「Localization Decisions For Literal Dummies」 Atelier Escha & Logy: Alchemists of the Dusk Sky

Great game, terrible localization

Alright, I love the crap out of the Atelier series. Old school JRPG gameplay with adorable characters designed by awesome Japanese artists such as Mel and Hidari, and alchemy management with some minor VN elements thrown in here and there? I’m game, definitely better than your annual soulless first-person shooter series. And I totally appreciate the fact that more and more of the games are getting localized and that it’s becoming a trend. But holy shit, even though the localization’s been getting better ever since Koei Tecmo took over from NISA, it’s not really saying much because the quality control still leaves a lot to be desired. It’s bearable for most of the games, but a lot more noticeable with Atelier Escha & Logy: Alchemists of the Dusk Sky, the game being riddled with mistranslations, bad typography, and inconsistencies with previous games.

Too much text to fit, apparently

There are many instances of text overflowing the text boxes. Everything literally might as well be a bunch of floating subtitles if you’re going to ruin Gust’s pretty graphical assets by neglecting proper typography. Once you’re lenient about crossing the borderline of non-uniformity such as this, you’re pretty much justifying bullshit like entire paragraphs escaping the divine sacrilege in video games known as the text box.

You can play good cop and argue that Japanese has a more compact writing system compared to English, thus “explaining” why these translations ended up being too big for the text boxes, but they could have literally played around with different typefaces, changed up the spacing between the glyphs, or sized the text differently to get better results across the globe. Let’s compare one of Logy’s English field dialogues with its Japanese equivalent.

The right size

Japanese version


English version

As you can see, this:


…doesn’t put space in jeopardy any less than this:

Alright, we’ve gathered quite a lot.
I still shouldn’t ask too much from everyone, though

The difference is that the Japanese version used an appropriate font size and proper spacing, and the result looks really clean. Just look at the English version. For its own purposes, it’s too freakin’ huge, for no reason whatsoever. It’s as if they just chose a basic western typeface but neglected to alter the spacing between the border and text from the Japanese version. The results are messy, to say the least. It’s really lazy, and really undermines any love and care they had for the project if they had any at all.

As a side note, I love the typeface that the Japanese Atelier games uses, it has a very handwritten feel to it. In fact, a lot of manga-styled fantasy JRPGs stylize their text beautifully to suit their themes, while the English localizations opt to use default typefaces you can find on any computer instead. Like Arial or some shit. I’m not going to rail on them for it, but it is disappointing to note. At least they never use Comic Sans.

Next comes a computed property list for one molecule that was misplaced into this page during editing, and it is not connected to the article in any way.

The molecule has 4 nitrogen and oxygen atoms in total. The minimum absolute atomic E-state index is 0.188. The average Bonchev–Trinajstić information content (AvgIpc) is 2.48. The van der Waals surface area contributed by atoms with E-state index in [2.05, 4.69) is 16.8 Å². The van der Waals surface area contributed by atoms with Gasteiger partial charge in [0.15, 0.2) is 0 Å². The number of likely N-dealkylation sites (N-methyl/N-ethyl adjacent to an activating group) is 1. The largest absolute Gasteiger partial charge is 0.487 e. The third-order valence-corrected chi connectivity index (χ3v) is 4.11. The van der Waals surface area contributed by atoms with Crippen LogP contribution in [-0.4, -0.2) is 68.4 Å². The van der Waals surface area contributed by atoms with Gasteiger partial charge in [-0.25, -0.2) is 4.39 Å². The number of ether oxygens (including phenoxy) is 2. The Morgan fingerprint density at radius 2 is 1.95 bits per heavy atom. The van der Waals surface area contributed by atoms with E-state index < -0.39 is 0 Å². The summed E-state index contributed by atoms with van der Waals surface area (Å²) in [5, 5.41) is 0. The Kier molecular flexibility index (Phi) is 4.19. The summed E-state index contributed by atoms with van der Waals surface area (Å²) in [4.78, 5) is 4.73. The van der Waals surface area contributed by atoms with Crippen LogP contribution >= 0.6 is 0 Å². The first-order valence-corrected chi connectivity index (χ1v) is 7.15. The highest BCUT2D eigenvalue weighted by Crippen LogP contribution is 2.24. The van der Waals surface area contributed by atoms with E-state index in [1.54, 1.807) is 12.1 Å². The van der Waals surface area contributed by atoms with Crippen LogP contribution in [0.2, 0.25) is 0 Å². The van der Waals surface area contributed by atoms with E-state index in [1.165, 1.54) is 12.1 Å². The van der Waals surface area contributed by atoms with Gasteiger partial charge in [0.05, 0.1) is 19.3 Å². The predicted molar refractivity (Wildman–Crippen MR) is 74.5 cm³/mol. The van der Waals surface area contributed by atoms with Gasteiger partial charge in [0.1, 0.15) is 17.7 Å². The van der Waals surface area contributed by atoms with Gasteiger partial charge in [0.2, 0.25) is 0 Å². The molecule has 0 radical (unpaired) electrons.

Type inconsistencies

Notice how this screenshot with Awin’s field dialogue retains the Japanese version’s 3-dot leaders (···) instead of the
typical triple-period glyph (…) that is actually used everywhere else in the game. I have no idea what
happened there.


Oh boy, let’s hunt for some Slags!

Piccolo is not amused

Wait, so Slags aren’t the problem, but slugs? Lowercase and all? The excavation team’s being hindered by fucking primordial Namekians, seriously?

Lord Slug


The translation is riddled with typos and errors all around, which only serves to bewilder and confuse the player. Like, how much lack of communication can a localization team possibly have that results in… well, that, and more. Where was the fucking editor and why the fuck was he/she paid? I would love to get paid doing nothing. Man, fuck that noise!

Slug silliness aside, quite a few quests are mistranslated to the point where you end up shooting for the goal, for example say crafting a certain material, only to realize that material they told you to craft doesn’t exist and you go batshit insane trying to figure out why you can’t complete the quest. It’s asinine and doesn’t need to happen if they took their time play-testing and proofreading in the first place.


Every time you come back from gathering. It’s actually supposed to say “View items before placing into the container?” Great fucking job, play tester.

Then there comes the actual alchemy. The gameplay itself is as fun as always, but the new localized terms are really fucking stupid and confusing. There’s the power of items, which was formerly known as “Quality” in the previous localized Atelier games, which is renamed to “Effect” in this localization. Alright, I’d prefer it to be consistent with the past games, but whatever, not that much of big deal, am I right? Well, there’s still an entirely different “Effect” attribute that refers to the ability slots you can alchemize your items with depending on how you play around with the elemental gauge. Oh wait, there’s more, “effect” in this game can also just refer to how much damage/heal an item dishes out (i.e. a Bomb or Healing Salve), which is determined by the Quality Effect gauge and item properties.